Saturday, 28 August 2010

Dear Carrie

Some questions may not have an answer….

Harold Rosenberg has an excellent essay on kitsch where he says to write about it is to reproduce it; we should simply ignore it, instead. This is exactly right. I don’t watch the X-factor or Emmerdale because I know it won’t interest me. Why criticise it? Why criticise other people’s entertainment? That’s the important question, it seems to me: if you don’t like Larkin and Hughes why worry about them, at all?

The answer to this last question is a difficult one, and involves much speculation; the answer will also vary between individuals. I guess its something to do with resentment – they are successful and famous and we are not. That is, the poetry is mixed up with politics and one’s own social condition. These need to be separated out.

Poetry rules! It is completely pointless! I think we need to hold both these contradictory thoughts in tension. To create and read poetry is for the poet, or the poetry-lover, of profound significance. However, for the rest of society it is trivial. We have to accept that. If we do, there is less impetus to criticise and ridicule those with different tastes (and we should be humble – why expect a miner or a company director to like what we like; are we that important?).

If we want to change the world…. If we have a vision of an enlightened culture, within a more democratic and equal society, we should try to change our social relations, and the institutions that run things; but not through poetry, but through politics. Once again we need to hold together two different ways of looking at the world: a political one and a poetic (or mythic) one, and within these we will think and act in different ways.

There seems to be a tendency to conflate these two, and I think the quote I gave picks this up (I have a rather long post called Art and Life which tries to account for this).

The mainstream. The rich and comfortable, and the sophisticated, the “court culture” of the modern media, will always look down on the uncouth and the serious minded. Thus we have the TLS in its “august pages” on Infinite Difference. Why worry about them? Do I worry about the views of the CEO of a large corporation? Eventually the mainstream culture will shift. Eliot Weinberger in his introduction to Innovators and Outsiders picks up this rather nicely, when he writes that the unknown, those that were dead to the mainstream during their lifetimes, are now alive in the academic canon; not the poets who originally won the Pultizer prizes and the fame. It is very hard to combat conventional wisdom, and why bother? It will change, eventually… Would the TLS now ridicule O’Hara or Zukofsky?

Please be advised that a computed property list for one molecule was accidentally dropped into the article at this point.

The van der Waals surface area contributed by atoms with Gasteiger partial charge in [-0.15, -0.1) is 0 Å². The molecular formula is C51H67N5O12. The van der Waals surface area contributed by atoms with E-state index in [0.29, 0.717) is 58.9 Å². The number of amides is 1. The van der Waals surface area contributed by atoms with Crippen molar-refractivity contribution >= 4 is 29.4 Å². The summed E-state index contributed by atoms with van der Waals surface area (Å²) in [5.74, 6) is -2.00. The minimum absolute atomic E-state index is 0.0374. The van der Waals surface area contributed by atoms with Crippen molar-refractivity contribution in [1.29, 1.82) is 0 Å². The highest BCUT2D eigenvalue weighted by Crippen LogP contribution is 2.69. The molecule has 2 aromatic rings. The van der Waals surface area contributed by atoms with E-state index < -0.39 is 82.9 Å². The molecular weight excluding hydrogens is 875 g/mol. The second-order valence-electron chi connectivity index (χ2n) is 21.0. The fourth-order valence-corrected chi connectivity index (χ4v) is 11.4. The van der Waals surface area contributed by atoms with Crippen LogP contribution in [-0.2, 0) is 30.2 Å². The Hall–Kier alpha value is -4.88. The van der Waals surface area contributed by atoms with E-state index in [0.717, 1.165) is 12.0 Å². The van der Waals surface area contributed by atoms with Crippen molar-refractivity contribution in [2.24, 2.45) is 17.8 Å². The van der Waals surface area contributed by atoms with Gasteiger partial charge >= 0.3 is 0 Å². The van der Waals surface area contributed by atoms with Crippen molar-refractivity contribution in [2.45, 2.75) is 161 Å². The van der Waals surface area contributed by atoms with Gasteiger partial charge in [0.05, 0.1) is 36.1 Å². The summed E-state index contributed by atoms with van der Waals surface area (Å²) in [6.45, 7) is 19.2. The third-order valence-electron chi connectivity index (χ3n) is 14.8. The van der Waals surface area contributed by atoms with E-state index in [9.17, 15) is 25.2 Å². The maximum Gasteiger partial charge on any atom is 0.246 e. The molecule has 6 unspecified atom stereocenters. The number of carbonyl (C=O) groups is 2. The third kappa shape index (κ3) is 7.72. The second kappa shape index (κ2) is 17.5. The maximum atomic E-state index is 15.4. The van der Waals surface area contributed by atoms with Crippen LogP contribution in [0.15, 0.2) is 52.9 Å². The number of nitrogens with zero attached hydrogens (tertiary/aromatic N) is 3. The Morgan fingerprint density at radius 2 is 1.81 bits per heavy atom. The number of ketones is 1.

To fight against the attitudes of the mainstream is a thankless task. Moreover, it’s the wrong approach. If I’m right and a large part of the criticism comes from resentment of one’s social condition then one needs to change the distribution of wealth and influence within society. It is not going to be achieved by poetry – only politics can do this. So just as with popular entertainment we shouldn’t get too upset with mainstream opinion, though certainly we should engage and criticise it.

The problem of small literary and political groups, and demands for purity and ideological coherence, will not go away – its part of the nature of intellectual and artistic life; or so it seems to me. And those in the middle, who straddle both camps, will always be the ones to suffer, because they will be attacked by both sides. However, there is a certain integrity to that, and can lead, in the long run, to a widening of that borderland, to a slightly bigger, more open, tolerant culture…

How to do this? it will depend on an individual’s values, as in life and as in literary politics. If you are inclusive, and are strong enough to withstand the brickbats, you will win people to your side, and your influence may spread. Doing! Rather than engaging too much in party politics or ideological debate (this is for others; and is often where their talents lie), and with ideas which you won’t change: dogmas are stronger than reinforced concrete. Instead the focus should be education and elucidation, bringing out the qualities of good poetry in a language non-specialists can understand.

I’m not sure I’ve answered the question. But in a way the only answer is the actual doing of it! Such a simple thing, but rather hard to accomplish. This is why there is so much talk and so many manifestos both in politics and in art; for it is easier to write than to act, to criticise than to create. And perspective. We need to understand and accept that we are not important. Perhaps harder today inside our virtual fortresses and palatial blogs…. More social interaction, the give and take of personal contact; a café culture to rub off some of our edges, is this the answer? A culture that it is not poets talking to other poets, but poets talking to other intellectuals, and the wider public, to widen their and their interlocutor’s views. It is also about learning, in trying to understand other disciplines, not through the narrow focus of one’s own specialism, which is often so every easy, but to engage with them on their level; to understand them in their terms. This can also help reduce our self-importance. Values again! Bertrand Russell gets the balance right:

What we shall desire for individuals is now clear: strong creative impulses, overpowering and absorbing the instinct for possession; reverence for others; respect for the fundamental creative impulse in ourselves.. [and] a certain kind of self-respect or native pride.

Compared to this our ideas, lists or categories, are unimportant. Indeed, like the extremism of fringe groups, they can be part of that possessive instinct, that we must fight against. Or simply ignore.

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